Trailer for sale

One of the odd/funny things about this boat project has been the unexpected surprises. Last fall I got a trailer. I needed a trailer and the one I purchased was in good shape. It is an “after-market” trailer made by a now-defunct company called DHM trailers. It needed a little work, which I detailed earlier in my blog here and here. The end result is a good-looking trailer with new carpet on the rails.

New bunk rails
New bunk rails

I had no way of knowing that I would end up with a second trailer. The purple tree-Nautique was purchased with a year-correct (for my boat) 1993 Ski Nautique trailer. I don’t recall if I have pointed this out in the past, but the purple boat trailer was bent pretty bad. In the photo below note how the trailer turns upwards in front of the bow of the boat. The main rail of the trailer is supposed to be horizontal, that is, parallel with the ground.

No boat on the trailer
No boat on the trailer

The Ski Nautique trailer, unlike the DHM trailer, is small enough to barely fit into my garage. It also cradles the boat a little lower to the ground, for more garage-door clearance. Thus, I started to think about fixing up this trailer. To make a long story shorter, I am now restoring a trailer and a boat. I’m not sure that is progress or if I am just crazy. Don’t ask my wife which answer she thinks is correct…

First step was to see if the trailer could be bent back to straight. I took it to Glenn’s Welding in Lynnwood, WA. In a spirit of openness, my sister-in-law is the daughter of one of the owners of Glenn’s, but I can honestly say they are a great welding/trailer shop. They looked at the trailer and decided it could be “flame-straightened.” If I got the image correct the idea is to use a large torch to heat up the metal to the point where it can be bent back to straight. The price was right so I asked them to do the work. I could NOT be happier with the results. The trailer is dead-straight again.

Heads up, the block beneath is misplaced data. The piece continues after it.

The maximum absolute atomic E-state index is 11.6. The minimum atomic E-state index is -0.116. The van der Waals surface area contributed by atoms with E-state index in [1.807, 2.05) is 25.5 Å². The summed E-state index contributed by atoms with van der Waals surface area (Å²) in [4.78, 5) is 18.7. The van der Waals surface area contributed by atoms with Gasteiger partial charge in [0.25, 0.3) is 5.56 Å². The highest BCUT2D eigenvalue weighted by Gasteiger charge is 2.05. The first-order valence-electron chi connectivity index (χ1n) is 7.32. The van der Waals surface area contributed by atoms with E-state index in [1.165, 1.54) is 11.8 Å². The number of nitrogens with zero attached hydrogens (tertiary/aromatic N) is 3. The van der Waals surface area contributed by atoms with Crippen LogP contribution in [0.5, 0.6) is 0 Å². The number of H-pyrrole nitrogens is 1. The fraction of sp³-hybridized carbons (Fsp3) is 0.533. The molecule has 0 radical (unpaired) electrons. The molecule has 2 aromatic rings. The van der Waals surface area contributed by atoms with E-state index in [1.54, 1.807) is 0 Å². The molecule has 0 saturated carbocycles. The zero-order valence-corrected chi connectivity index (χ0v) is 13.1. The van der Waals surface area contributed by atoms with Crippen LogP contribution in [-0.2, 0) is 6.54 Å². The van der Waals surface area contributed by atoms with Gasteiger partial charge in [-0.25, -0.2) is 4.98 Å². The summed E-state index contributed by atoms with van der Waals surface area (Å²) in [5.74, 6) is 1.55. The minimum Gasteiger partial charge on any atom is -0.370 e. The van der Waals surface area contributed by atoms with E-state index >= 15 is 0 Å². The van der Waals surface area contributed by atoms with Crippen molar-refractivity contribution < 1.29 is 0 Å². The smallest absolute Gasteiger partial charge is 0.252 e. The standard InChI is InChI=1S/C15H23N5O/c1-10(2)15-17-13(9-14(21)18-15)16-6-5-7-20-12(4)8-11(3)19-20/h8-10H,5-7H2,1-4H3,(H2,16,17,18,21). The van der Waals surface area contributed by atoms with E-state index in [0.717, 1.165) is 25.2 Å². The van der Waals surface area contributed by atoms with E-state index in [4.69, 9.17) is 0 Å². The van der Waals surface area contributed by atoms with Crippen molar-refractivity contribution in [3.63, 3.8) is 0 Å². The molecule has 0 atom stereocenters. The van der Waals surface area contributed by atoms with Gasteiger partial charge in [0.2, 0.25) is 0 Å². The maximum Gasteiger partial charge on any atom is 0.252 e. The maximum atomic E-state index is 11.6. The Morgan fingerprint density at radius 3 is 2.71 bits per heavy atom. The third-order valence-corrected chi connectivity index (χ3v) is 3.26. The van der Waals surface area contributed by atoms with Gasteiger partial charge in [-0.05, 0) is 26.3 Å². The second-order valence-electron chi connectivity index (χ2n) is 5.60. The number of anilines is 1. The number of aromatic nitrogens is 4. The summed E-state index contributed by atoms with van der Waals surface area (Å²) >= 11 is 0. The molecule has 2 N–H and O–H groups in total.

To straighten the trailer I had to remove the bunk rails and the step-pads on the side. Almost predictably, the step pads are rotten. The step-pads are made of wood wrapped with carpet. I will need to make new plywood pads and cover them with carpet which will then need to be installed onto the trailer. I will need to also reinstall the bunk rails and re-carpet those. Oh, and there is some rust to take care of, and I need to repaint the entire thing. I will post photos of everything in the near future.

So, I want to sell the other trailer. Anybody looking for a 1999 Ski Nautique trailer? Let me know.

4 thoughts on “Trailer for sale”

  1. True flame bending takes advantage of the change in crystalline structure and size of the steel molecules. A welder heats the steel in a triangular shape and the crystine structure changes “bending” the beam. You can heat the top of a cantelirvered iron bar in a red hot triangle and watch the cantelirvered end lift up, defying gravity! You probably have seen flame bent beams before – think space needle’s vertical beams. Bent by a guys family that was my engineering prof at the UW. The family “invented” it to restore iron buildings that had collapsed in fires. A little heat in the right places and the steel trusses re-erect themselves.

    There you have it, more than anyone ever wanted to know about flame bending, but it is really cool

    1. Chris – I should have updated this post. The DHM trailer has been sold and the money invested into fixing up the other trailer.

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